After having been out of the U.S. for many years, I noticed upon returning that people here seem to be much fatter. I went to a family gathering, and virtually every formerly slim member of my family had also gotten bigger.

I quietly mentioned it to one of my sisters, and word got around that I had "no manners." My other sister, "Niki," who has a degree in psychology, told me in no uncertain terms that people never talk about such things with each other.

I explained to her that mentioning it once, or discussing the ballooning of America, can be appropriate. I believe our country has fattened up because of a lazy attitude toward exercise and calories. Niki vehemently opposes my discussing it.

I learned later that she neglected to invite me to her son's wedding for fear I would say something about you-know-what to her in-laws. I admit, I don't have a silver tongue - but I'm disappointed my favorite psychologist has blackballed me and cut off communication. It's sad to lose a sister this way. Please advise, Abby.

- Brother Black Sheep

DEAR BROTHER BLACK SHEEP: Why do I think there's more to this story than you have written? Obesity has become an epidemic in this country, and the reasons for it are more complicated than a lazy attitude.

You don't need a "silver tongue" to apologize to your sisters for having offended them. Perhaps your "favorite psychologist" would have invited you to her son's wedding if you had been willing to apologize.

People who have weight issues know they are fat. They don't need to debate it. And they don't need you to remind them or imply they are lazy.

DEAR ABBY: I'm a 45-year-old male reader. I have been friends with "Oscar" for 20 years. He asked me to be the godparent of his new baby girl. As you can imagine, I was overwhelmed when he asked. I have never been a godparent. We discussed it at length, and I told him I needed to think it over to be sure of my decision.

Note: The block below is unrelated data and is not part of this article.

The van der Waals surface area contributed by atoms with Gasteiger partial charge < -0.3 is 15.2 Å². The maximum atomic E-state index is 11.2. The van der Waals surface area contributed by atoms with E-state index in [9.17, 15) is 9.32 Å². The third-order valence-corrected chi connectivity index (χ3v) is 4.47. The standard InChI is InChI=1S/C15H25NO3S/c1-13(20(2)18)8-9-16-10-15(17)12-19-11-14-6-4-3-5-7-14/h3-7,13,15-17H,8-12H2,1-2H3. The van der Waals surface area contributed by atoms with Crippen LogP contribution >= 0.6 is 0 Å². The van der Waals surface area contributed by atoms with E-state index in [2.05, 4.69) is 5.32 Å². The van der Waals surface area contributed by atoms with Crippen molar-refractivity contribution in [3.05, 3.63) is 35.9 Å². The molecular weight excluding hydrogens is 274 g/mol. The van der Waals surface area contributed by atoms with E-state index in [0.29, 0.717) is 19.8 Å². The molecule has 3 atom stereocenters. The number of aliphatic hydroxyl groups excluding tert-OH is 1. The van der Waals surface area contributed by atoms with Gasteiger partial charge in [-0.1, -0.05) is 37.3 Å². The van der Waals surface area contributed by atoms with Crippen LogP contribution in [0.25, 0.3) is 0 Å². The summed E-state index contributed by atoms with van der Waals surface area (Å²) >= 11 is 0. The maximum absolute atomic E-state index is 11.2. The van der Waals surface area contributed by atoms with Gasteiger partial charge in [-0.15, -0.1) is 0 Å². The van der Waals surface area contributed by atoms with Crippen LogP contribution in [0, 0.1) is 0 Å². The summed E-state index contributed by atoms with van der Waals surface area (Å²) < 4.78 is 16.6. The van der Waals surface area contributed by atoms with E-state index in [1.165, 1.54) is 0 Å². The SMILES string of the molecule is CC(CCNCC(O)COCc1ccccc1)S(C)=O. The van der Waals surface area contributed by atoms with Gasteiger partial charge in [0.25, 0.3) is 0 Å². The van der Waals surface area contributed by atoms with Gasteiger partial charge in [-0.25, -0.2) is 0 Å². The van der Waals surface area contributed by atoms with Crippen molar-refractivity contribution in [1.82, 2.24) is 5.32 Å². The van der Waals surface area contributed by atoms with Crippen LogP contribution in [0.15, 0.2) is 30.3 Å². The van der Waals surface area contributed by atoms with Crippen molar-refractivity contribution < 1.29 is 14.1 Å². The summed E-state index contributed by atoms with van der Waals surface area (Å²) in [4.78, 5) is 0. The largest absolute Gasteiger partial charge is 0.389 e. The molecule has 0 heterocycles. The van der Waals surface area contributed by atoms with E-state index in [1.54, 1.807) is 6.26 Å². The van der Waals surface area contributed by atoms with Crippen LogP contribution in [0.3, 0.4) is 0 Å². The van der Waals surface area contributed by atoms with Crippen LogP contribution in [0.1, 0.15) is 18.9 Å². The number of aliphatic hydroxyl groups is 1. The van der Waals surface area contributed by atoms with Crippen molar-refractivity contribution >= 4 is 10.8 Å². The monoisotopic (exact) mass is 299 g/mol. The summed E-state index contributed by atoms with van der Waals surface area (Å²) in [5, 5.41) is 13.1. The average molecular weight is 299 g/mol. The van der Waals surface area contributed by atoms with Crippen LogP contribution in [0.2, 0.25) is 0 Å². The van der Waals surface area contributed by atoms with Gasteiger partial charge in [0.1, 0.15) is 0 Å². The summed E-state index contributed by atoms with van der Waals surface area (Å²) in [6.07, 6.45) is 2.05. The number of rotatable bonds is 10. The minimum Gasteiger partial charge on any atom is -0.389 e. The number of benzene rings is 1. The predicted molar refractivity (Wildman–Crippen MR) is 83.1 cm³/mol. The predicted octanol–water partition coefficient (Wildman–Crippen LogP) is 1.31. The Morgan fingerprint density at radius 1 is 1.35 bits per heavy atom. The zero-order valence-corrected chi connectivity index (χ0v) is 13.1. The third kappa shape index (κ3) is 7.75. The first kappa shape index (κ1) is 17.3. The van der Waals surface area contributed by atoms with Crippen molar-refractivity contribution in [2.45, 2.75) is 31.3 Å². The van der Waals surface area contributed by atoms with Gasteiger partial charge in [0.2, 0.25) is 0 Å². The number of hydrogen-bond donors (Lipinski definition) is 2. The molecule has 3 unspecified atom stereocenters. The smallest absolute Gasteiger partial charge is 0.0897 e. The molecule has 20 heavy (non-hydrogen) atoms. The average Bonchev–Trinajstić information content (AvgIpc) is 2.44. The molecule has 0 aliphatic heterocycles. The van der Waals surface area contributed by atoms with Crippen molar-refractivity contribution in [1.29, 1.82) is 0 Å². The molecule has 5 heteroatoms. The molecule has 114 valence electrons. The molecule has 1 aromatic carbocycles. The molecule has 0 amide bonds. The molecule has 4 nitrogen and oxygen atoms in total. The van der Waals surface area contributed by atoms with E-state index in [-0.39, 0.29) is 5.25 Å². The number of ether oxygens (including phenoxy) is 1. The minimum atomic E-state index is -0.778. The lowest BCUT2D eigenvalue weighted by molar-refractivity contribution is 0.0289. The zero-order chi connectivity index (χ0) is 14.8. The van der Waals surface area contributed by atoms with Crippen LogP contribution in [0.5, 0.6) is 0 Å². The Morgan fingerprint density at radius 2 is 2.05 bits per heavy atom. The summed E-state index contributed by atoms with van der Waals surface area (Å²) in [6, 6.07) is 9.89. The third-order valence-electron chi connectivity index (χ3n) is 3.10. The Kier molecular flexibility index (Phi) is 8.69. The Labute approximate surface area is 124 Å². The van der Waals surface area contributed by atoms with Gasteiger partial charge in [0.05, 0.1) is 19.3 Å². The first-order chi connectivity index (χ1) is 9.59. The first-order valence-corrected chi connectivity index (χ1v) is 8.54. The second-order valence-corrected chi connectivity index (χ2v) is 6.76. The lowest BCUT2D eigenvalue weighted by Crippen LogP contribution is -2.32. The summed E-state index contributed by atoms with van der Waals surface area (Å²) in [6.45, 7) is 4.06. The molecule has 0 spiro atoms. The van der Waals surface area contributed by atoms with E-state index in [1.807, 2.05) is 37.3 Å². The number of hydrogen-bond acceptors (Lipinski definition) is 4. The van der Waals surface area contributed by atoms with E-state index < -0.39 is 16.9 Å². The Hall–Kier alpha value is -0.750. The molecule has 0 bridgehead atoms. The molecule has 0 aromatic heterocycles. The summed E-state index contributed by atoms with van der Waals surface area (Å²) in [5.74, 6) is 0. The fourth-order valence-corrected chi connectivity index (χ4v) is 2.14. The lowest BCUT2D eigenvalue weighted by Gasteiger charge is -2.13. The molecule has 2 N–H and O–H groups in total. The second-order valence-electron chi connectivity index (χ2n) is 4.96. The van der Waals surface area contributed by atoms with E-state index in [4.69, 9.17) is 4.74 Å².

After a few days I was still indecisive. Part of me wanted to do it and part of me didn't. I told Oscar that it was an honor but that I felt unsure and not fully committed. I knew if I were to accept and then reconsider, it wouldn't be cool. So I bowed out to give him time to find someone else.

Oscar's reaction told me he was deeply angry and hurt. That night I hardly slept. I kept thinking how much I had disappointed my friend, his wife and their entire family. I feel terribly guilty. It's clear that Oscar was expecting me to say yes. Is it wrong to say no when someone asks you to be a godparent?

- True Friend in Wisconsin

DEAR TRUE FRIEND: No, it's not wrong if the person who is asked does not feel able to fulfill the obligations that go with that honor. Your friend may feel less hurt if you explain to him your reasons for not accepting and the fact that you wouldn't want to agree if you couldn't do everything that would be expected of you. Saying no sometimes requires tact, but I'll give you credit for being honest about your feelings.

Dear Abby is written by Abigail Van Buren, also known as Jeanne Phillips, and was founded by her mother, Pauline Phillips. Write Dear Abby at or P.O. Box 69440, Los Angeles, CA 90069.

Abby shares more than 100 of her favorite recipes in two booklets: "Abby's Favorite Recipes" and "More Favorite Recipes by Dear Abby." Send a business-size, self-addressed envelope, plus check or money order for $12 (U.S. funds) to: Dear Abby - Cookbooklet Set, P.O. Box 447, Mount Morris, IL 61054-0447. (Postage is included in price.)